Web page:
w.point(-106.527414, 35.108816)
w.record(‘res burg’,’central’)
w.record(‘auto burg’,’menaul’)
w.record(‘auto theft’,’eubank’)

I have three points in Albuquerque, with two fields: type and street. Running this file will create a shapfile without a PRJ. That’s alright, open the shapefile in Qgis. You should be asked for the projection. Choose WGS 84. It will display correctly. Now the points are on the map.

Right click on the shapefile in the table of contents and save as… Make sure the CRS is set to WGS 84.

Now when you open the shapefile you will not need to specify a projection.

Simple, right? Well, I hate hard coding the coordinates. I want to read from a file and everyone seems to send me data in Excel files so I downloaded XLRD and XLWT to read and write Excel files.

Here is how to add two points from an Excel Spreadsheet – you will want to run this as a loop to load all the data instead of hard coding it again. I will leave that up to you. (UPDATE: I can’t leave you hanging. Here is a new post with the code for looping). Here is the code to read the Excel file and write the shapefile.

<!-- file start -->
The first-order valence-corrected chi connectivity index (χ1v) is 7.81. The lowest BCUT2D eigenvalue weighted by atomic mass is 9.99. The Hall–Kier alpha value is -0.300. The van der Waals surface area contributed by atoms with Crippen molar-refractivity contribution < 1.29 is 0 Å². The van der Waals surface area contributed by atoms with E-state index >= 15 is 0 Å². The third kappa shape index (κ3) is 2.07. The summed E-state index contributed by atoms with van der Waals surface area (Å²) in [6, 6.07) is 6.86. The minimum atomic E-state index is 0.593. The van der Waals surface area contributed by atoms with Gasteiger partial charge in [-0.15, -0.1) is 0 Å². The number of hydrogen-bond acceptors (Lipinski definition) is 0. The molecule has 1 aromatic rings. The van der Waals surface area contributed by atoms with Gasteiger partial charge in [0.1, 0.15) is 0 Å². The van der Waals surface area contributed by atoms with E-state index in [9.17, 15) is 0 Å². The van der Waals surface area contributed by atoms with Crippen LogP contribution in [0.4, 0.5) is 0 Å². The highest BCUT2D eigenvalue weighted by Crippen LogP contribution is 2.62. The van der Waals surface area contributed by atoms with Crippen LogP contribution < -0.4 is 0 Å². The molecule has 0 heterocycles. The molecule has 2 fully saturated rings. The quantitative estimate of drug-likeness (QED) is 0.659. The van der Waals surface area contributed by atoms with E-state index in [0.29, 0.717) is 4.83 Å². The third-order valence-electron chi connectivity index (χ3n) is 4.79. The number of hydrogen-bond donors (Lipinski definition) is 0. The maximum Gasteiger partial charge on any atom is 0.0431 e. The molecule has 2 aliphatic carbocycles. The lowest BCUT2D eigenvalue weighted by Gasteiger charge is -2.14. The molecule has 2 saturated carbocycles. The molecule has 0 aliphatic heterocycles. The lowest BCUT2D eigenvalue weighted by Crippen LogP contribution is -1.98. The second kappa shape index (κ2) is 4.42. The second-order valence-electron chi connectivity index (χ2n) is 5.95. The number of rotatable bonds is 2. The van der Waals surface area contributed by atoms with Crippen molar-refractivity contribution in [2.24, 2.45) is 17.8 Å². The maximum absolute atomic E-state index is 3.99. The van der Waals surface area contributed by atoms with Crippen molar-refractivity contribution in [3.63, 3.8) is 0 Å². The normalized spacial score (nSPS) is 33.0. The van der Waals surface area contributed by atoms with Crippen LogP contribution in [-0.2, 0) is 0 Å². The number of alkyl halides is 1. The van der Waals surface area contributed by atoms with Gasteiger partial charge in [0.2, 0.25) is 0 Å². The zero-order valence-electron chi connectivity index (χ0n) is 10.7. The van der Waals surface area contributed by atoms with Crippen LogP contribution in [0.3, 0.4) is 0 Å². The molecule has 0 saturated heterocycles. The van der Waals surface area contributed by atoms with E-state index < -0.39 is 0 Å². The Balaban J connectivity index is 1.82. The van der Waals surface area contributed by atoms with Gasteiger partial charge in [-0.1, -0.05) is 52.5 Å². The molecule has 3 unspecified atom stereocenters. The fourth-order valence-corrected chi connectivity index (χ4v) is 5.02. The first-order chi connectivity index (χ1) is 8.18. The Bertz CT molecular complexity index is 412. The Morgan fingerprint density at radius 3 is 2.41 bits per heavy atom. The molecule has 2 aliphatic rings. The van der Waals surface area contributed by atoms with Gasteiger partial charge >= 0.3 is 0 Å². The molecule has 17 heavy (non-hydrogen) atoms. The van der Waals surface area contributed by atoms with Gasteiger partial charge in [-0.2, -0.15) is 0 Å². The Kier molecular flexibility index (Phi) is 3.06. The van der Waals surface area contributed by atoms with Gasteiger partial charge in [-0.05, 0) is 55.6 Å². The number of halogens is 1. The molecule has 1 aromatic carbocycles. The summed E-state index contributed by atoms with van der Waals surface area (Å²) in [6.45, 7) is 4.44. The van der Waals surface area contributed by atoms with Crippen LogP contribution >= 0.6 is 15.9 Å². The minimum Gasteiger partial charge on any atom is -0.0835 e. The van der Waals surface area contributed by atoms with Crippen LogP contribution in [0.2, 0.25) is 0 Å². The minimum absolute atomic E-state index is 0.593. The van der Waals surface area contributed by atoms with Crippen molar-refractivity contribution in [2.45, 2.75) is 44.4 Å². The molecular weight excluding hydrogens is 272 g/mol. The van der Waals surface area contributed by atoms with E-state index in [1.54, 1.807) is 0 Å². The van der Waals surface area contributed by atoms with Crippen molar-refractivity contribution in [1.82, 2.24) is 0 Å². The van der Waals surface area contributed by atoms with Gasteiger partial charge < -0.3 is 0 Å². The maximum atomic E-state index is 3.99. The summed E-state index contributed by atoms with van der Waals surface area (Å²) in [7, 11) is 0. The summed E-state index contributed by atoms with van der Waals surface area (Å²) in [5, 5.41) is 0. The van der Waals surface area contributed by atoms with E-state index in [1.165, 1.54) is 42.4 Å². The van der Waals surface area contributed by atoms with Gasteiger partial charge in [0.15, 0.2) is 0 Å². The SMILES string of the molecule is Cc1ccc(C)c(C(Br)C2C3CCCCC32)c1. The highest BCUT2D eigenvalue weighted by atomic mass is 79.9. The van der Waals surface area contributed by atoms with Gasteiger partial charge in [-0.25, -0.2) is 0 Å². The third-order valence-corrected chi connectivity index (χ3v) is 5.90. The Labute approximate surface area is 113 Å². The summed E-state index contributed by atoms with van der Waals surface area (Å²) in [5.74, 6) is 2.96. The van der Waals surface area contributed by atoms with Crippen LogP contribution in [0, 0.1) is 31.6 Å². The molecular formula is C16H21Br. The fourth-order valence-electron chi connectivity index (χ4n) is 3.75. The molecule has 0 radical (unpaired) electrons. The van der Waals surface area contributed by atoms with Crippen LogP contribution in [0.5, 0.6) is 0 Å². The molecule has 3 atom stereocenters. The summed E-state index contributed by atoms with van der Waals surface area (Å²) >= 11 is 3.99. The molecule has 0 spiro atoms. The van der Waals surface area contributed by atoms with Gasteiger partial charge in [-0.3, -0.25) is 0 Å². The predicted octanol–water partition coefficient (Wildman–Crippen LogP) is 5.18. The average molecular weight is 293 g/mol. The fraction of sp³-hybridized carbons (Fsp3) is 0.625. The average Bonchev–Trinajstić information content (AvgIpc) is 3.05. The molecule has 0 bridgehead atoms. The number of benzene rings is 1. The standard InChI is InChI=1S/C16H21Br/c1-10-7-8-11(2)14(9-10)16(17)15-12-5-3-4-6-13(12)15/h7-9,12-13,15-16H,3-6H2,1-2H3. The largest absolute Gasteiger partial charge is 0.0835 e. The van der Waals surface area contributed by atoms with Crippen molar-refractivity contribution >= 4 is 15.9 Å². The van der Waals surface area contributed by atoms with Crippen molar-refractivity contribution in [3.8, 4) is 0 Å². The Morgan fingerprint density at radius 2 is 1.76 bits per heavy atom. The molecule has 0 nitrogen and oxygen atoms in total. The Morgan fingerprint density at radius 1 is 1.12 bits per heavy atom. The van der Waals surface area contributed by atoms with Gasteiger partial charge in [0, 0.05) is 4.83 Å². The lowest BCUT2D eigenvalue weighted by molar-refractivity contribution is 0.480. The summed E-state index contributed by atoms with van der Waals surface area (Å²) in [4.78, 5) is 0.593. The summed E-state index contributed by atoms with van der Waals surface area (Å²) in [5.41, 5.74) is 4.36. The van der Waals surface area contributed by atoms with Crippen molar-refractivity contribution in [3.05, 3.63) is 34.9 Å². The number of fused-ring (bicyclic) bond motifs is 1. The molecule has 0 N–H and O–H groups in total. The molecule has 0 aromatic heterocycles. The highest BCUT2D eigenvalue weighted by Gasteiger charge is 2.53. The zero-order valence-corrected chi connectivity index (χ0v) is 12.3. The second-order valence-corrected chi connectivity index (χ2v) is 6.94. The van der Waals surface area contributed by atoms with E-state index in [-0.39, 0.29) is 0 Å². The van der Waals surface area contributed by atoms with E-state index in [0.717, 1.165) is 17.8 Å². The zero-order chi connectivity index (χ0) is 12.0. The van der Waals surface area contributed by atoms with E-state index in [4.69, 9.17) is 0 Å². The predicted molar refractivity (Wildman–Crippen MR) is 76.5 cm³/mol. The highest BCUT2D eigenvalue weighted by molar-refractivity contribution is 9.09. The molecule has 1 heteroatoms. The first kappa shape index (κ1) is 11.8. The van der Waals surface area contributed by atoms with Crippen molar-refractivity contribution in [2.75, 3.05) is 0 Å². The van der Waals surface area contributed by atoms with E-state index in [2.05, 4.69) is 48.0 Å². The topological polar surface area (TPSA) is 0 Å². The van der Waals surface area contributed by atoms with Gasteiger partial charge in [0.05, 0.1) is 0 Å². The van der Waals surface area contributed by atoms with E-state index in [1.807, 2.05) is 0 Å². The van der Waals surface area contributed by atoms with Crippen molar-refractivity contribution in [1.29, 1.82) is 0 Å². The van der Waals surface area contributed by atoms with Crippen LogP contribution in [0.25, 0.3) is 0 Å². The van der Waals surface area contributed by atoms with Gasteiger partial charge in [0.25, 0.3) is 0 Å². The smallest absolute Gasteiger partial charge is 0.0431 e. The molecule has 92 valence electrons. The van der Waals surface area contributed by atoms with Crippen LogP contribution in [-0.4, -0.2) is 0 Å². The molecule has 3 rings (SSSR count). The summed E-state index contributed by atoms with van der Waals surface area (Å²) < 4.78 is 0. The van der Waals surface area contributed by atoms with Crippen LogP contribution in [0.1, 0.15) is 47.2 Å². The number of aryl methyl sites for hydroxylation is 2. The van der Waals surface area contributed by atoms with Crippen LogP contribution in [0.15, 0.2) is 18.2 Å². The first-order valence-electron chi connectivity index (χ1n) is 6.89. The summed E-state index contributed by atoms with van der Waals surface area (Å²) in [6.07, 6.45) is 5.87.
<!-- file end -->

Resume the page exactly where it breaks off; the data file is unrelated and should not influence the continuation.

book = xlrd.open_workbook(“test.xls”)
sh = book.sheet_by_index(0)
w = shapefile.Writer(shapefile.POINT)
w.point(sh.cell_value(rowx=0, colx=0), sh.cell_value(rowx=0, colx=1))
w.point(sh.cell_value(rowx=1, colx=0), sh.cell_value(rowx=1, colx=1))
w.record(sh.cell_value(rowx=0, colx=2),sh.cell_value(rowx=0, colx=3))
w.record(sh.cell_value(rowx=1, colx=2),sh.cell_value(rowx=1, colx=3))